Sen. JD Vance backs push for vote on Ukraine support
cleveland.com February 1, 2023
COLUMBUS, Ohio (Tribune News Service) — U.S. Sen. JD Vance said Wednesday that he’s going to continue pressing the Biden administration over American military support for Ukraine after a right-wing media personality asked him to push the White House for a formal war powers vote as a form of congressional oversight.
Vance, a Republican who took office last month, talked about Ukraine during a Wednesday podcast interview with former Trump White House adviser Steve Bannon.
“Is it time for the Senate, or a couple of people, to stand up and force Biden to come with a War Powers Resolution? And lay out the plan, lay out the objectives, lay out the strategy, what we’re prepared to do. And then let’s vote,” Bannon said.
“Yeah, I think it’s exactly time to do that,” Vance responded. “And that’s something I plan to work on over the next few months. If Ukraine is as important as the Biden Administration, and way too many Republicans say it is, then why isn’t Europe stepping up and doing its job? Why are we footing the majority of this bill even today?”
Bannon recently began pushing for the Biden administration to seek a War Power resolution, the formal process of consulting Congress while preparing for or declaring war. Bannon, a strident Ukraine critic who occasionally has praised Russian President Vladimir Putin, told Vance on Wednesday such a move would force the White House to be more specific with its plans.
Congress members across the political spectrum have pushed for votes on War Power resolutions to end U.S. military support in the ongoing civil war in Yemen, as recently as late December.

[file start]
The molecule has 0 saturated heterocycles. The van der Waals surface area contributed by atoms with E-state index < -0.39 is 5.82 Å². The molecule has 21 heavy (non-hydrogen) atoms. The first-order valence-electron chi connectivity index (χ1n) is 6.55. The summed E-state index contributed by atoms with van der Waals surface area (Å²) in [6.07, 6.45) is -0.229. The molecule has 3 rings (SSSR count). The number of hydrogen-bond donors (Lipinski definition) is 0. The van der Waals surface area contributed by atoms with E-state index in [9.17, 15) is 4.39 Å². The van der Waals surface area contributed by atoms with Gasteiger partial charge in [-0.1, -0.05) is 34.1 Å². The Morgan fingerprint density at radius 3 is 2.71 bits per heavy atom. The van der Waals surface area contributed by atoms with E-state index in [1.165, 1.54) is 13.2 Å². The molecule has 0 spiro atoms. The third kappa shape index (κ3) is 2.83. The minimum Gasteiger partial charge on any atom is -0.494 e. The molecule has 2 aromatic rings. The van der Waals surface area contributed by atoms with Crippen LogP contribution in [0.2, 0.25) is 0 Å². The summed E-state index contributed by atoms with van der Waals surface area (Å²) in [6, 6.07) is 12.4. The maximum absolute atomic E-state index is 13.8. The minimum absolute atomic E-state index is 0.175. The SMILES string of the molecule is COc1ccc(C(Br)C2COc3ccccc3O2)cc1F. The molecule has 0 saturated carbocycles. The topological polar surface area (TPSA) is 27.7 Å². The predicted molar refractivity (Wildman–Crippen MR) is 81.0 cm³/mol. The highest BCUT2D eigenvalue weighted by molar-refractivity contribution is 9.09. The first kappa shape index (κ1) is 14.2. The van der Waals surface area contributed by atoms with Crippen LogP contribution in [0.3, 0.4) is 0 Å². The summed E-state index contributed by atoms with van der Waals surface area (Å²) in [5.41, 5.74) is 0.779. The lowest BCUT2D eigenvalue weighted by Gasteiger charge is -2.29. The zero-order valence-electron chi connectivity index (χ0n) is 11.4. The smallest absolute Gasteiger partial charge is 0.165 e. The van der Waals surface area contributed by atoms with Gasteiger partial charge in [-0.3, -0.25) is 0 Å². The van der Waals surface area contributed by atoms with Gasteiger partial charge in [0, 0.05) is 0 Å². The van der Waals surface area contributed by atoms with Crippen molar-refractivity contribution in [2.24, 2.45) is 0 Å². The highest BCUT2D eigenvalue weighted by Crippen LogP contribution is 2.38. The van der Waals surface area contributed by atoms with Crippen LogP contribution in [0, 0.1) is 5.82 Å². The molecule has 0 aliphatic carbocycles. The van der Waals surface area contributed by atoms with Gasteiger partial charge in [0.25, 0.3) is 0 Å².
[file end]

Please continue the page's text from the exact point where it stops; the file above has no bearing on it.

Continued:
The conversation with Bannon shows Vance, when it comes to Ukraine, is continuing the same tack he took as a U.S. Senate candidate last year. As a candidate and now in his early days as a U.S. Senator, Vance has portrayed Ukraine as an expensive distraction from other domestic and foreign policy issues that also could result in a dangerous military escalation in Europe.
It was on Bannon’s show in February 2022 that Vance said he “didn’t care” what happened in Ukraine. The sound bite ended up causing problems for him in the campaign after Russia invaded Ukraine shortly afterward and the rest of the Republican candidate field backed U.S. support for Ukraine. Vance still won the primary in May with the help of a key endorsement from ex-President Donald Trump.
Besides his comments to Bannon, Vance also has pushed for the Biden Administration to provide a detailed accounting of where the more than $27 billion in U.S. aid to Ukraine has gone. It’s a major change in posture compared to Vance’s Republican predecessor, ex-Sen. Rob Portman, who was co-chair of the Senate Ukraine Caucus and visited Ukraine as one of his final official acts in Congress.
In the Wednesday interview, Vance acknowledged his position on Ukraine may not be popular in all corners of Ohio.
“A lot of people have a lot of sympathy for the Ukrainians, that the country should not have been invaded,” Vance said. “A lot of people in Ohio feel that very personally. We’ve got a big Ukrainian population in Ohio. But I think even people who are sympathetic with the plight of the Ukrainians like I am, they don’t think that this is America’s main concern.”
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